Twelve prominent wing shots sailed for Liverpool yesterday on the steamship Canadian. They compose the American team which is to meet the best shots of England in a series of five international contests at inanimate objects. This coming tournament between the expert trap shooters of the two countries has attracted wide attention among sportsmen with the gun on both sides of the Atlantic, for it is the first time in the history of trap shooting that teams from America and Great Britain have been matched.
The first match is scheduled for June 11 at the Middlesex Gun Club, near London. The second will be in Glasgow, the third in Edinburgh, the fourth in Dublin, and the final shoot will wind up in Paris. In these contests ten men will shoot on opposing teams, each man shooting at 100 targets, or 1000 targets per team, at 18 yards’ rise. The Americans are to use only one barrel, while the Britishers may use both barrels. The best three in five contests will win, and the prize is a purse of $2500 a side.
“The American team will shoot only American-made guns and American-made ammunition. The cartridges will contain 1/8 oz. more shot (1 1/4 oz.) than is permitted to members of the British team who, however, as compensation, can use two barrels to the American one.”
The American team consists of the following men, all of whom have won many trap shooting honors, and have been picked from the most expert shots, both at live and clay targets, in the United States:
J.A.R. Elliott of Kansas City, Mo.; Fred Gilbert of Spirit Lake, Iowa; Thomas A. Marshall, Mayor of Keithsburg, Ill.; Frank S. Parmelee of Omaha, Neb.; Rolla O. Heikes of Dayton, Ohio; W.R. Crosby of O’Fallon, Ill.; J.S. Fanning of Jersey City, N.J.; Edward Banks of New York; C.M. Powers of Decatur, Ill.; C.W. Budd of Des Moines, Iowa; R. Merrill of Milwaukee, Wis.; and E.H. Tripp of Indianapolis, Ind.
Tom Marshall, who is somewhat of a politician, as he is Mayor of an Illinois town, has been chosen to act as Captain of the squad. His prominence as a wing shot entitles him to distinction, as he is the only American who has twice won the Grand American Handicap (1897 & 1899.) Marshall’s reliability at the targets is well known, and he is regarded as the mainspring of the team in its efforts for victory.
James A.R. Elliott, the crack shot from Kansas City, is fully as well known among nimrods as Marshall. He has been shooting for years and holds the “Cast Iron” medal at present, which is emblematic of the live bird championship of America, while he also holds the championship cup for inanimate target shooting in the United States.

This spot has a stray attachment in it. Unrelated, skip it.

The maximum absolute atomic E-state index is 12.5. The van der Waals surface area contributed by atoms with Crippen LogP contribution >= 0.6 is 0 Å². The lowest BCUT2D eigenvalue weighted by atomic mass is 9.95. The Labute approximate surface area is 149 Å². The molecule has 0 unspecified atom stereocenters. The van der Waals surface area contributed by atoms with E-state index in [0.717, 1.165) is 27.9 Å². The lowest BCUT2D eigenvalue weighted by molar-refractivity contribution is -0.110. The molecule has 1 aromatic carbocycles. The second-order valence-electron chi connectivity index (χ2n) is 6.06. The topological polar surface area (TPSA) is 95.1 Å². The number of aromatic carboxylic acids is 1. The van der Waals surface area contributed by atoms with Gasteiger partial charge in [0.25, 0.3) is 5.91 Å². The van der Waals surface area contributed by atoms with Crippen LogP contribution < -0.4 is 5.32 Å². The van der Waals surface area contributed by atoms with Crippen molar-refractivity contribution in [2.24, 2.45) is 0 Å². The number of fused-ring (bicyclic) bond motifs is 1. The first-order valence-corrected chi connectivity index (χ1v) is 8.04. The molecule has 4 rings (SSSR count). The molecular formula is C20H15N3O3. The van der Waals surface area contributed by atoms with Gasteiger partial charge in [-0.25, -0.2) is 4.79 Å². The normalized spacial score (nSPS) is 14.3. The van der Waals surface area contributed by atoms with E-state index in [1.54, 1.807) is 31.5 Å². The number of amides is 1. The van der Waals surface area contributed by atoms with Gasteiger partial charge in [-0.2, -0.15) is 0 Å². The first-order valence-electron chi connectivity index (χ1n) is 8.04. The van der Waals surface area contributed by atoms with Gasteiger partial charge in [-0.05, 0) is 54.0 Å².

(Elliott shot for Winchester using an 1893 using “Leader” shells loaded with “E.C.” powder, then Hazard “Blue Ribbon” when he defeated Fred Gilbert to take back the “Kansas City Star” Cup April, 1898. He then retained the cup first beating R.O. Heikes by the score of 94 to 93/100, then C.W. Budd, J.E. Riley, and Fred Gilbert in Kansas City. In March 1899, he had the High Average at the Sportsmen's Association Championship Tournament held on the roof of the Madison Square Garden breaking 1223 out of 1300 targets and held the following trophies in 1899: DuPont Trophy, St. Louis “Republic Cup” & “Cast Iron Medal” - all at Live Birds - and the “E.C.” Target Championship Cup & “Republic Inanimate Target Cup”.)
Rolla O. Heikes has held the live bird championship medal for several years, during his long career, starting from boyhood, at the traps. He holds the world’s record for breaking 500 targets in nearly 8 minutes less than one hour, 52:58 to be exact.
(Heikes was the first industry representatives in 1885, with the LeFever Gun Co. In 1895-96, Heikes participated in 67 tournaments despite having malaria in the summer of 1895, and was high gun in 60 using a Winchester 1893 slide-action. He defeated Fred Gilbert in 1896 at the 2nd “E.C.” Cup “Champion Inanimate Target Shot of the World” in New York. Prior to using the Winchester, he shot a L.C. Smith. He defeated Charles Grimm on Dec. 6 1897 for the “Cast Iron Medal” using a Winchester 1897. He defeated Fred Gilbert for the “E.C.” Cup at Chicago, August 13, 1898 with a score of 140 to 137 out of 150 targets, then successfully defended the “Cast Iron Medal” against Fred Gilbert at Eau Claire, Wis., in August and W.R. Elliston in Nashville in October.